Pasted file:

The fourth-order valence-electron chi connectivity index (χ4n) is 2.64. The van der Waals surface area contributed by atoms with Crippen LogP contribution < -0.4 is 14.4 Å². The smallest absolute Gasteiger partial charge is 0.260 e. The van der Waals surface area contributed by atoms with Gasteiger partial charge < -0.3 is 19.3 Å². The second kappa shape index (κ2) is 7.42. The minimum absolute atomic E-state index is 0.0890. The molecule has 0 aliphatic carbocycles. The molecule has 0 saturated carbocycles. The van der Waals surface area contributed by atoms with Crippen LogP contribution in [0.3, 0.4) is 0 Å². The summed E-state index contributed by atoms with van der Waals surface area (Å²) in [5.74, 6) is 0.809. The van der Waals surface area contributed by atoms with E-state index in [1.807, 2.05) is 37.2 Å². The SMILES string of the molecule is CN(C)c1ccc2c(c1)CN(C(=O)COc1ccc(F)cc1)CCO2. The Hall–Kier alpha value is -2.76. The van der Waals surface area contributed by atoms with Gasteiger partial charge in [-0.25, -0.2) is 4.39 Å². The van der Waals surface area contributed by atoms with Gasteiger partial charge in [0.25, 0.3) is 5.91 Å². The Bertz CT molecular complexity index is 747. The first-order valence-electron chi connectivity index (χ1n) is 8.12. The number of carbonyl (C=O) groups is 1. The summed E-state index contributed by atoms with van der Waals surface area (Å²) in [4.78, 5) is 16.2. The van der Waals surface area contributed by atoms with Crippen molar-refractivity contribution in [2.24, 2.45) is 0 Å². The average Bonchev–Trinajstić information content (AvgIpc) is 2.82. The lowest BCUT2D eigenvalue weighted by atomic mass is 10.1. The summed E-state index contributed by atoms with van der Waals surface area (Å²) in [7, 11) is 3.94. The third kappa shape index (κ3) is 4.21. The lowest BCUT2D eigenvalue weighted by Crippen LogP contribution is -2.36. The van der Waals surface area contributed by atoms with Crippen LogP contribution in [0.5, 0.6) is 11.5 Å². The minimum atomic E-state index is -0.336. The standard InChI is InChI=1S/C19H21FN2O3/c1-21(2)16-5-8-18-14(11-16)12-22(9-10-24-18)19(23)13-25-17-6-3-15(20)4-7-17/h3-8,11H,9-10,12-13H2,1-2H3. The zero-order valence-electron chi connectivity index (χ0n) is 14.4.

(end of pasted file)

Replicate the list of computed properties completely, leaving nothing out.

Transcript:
The fourth-order valence-electron chi connectivity index (χ4n) is 2.64. The van der Waals surface area contributed by atoms with Crippen LogP contribution < -0.4 is 14.4 Å². The smallest absolute Gasteiger partial charge is 0.260 e. The van der Waals surface area contributed by atoms with Gasteiger partial charge < -0.3 is 19.3 Å². The second kappa shape index (κ2) is 7.42. The minimum absolute atomic E-state index is 0.0890. The molecule has 0 aliphatic carbocycles. The molecule has 0 saturated carbocycles. The van der Waals surface area contributed by atoms with Crippen LogP contribution in [0.3, 0.4) is 0 Å². The summed E-state index contributed by atoms with van der Waals surface area (Å²) in [5.74, 6) is 0.809. The van der Waals surface area contributed by atoms with E-state index in [1.807, 2.05) is 37.2 Å². The SMILES string of the molecule is CN(C)c1ccc2c(c1)CN(C(=O)COc1ccc(F)cc1)CCO2. The Hall–Kier alpha value is -2.76. The van der Waals surface area contributed by atoms with Gasteiger partial charge in [-0.25, -0.2) is 4.39 Å². The van der Waals surface area contributed by atoms with Gasteiger partial charge in [0.25, 0.3) is 5.91 Å². The Bertz CT molecular complexity index is 747. The first-order valence-electron chi connectivity index (χ1n) is 8.12. The number of carbonyl (C=O) groups is 1. The summed E-state index contributed by atoms with van der Waals surface area (Å²) in [4.78, 5) is 16.2. The van der Waals surface area contributed by atoms with Crippen molar-refractivity contribution in [2.24, 2.45) is 0 Å². The average Bonchev–Trinajstić information content (AvgIpc) is 2.82. The lowest BCUT2D eigenvalue weighted by atomic mass is 10.1. The summed E-state index contributed by atoms with van der Waals surface area (Å²) in [7, 11) is 3.94. The third kappa shape index (κ3) is 4.21. The lowest BCUT2D eigenvalue weighted by Crippen LogP contribution is -2.36. The van der Waals surface area contributed by atoms with Crippen LogP contribution in [0.5, 0.6) is 11.5 Å². The minimum atomic E-state index is -0.336. The standard InChI is InChI=1S/C19H21FN2O3/c1-21(2)16-5-8-18-14(11-16)12-22(9-10-24-18)19(23)13-25-17-6-3-15(20)4-7-17/h3-8,11H,9-10,12-13H2,1-2H3. The zero-order valence-electron chi connectivity index (χ0n) is 14.4.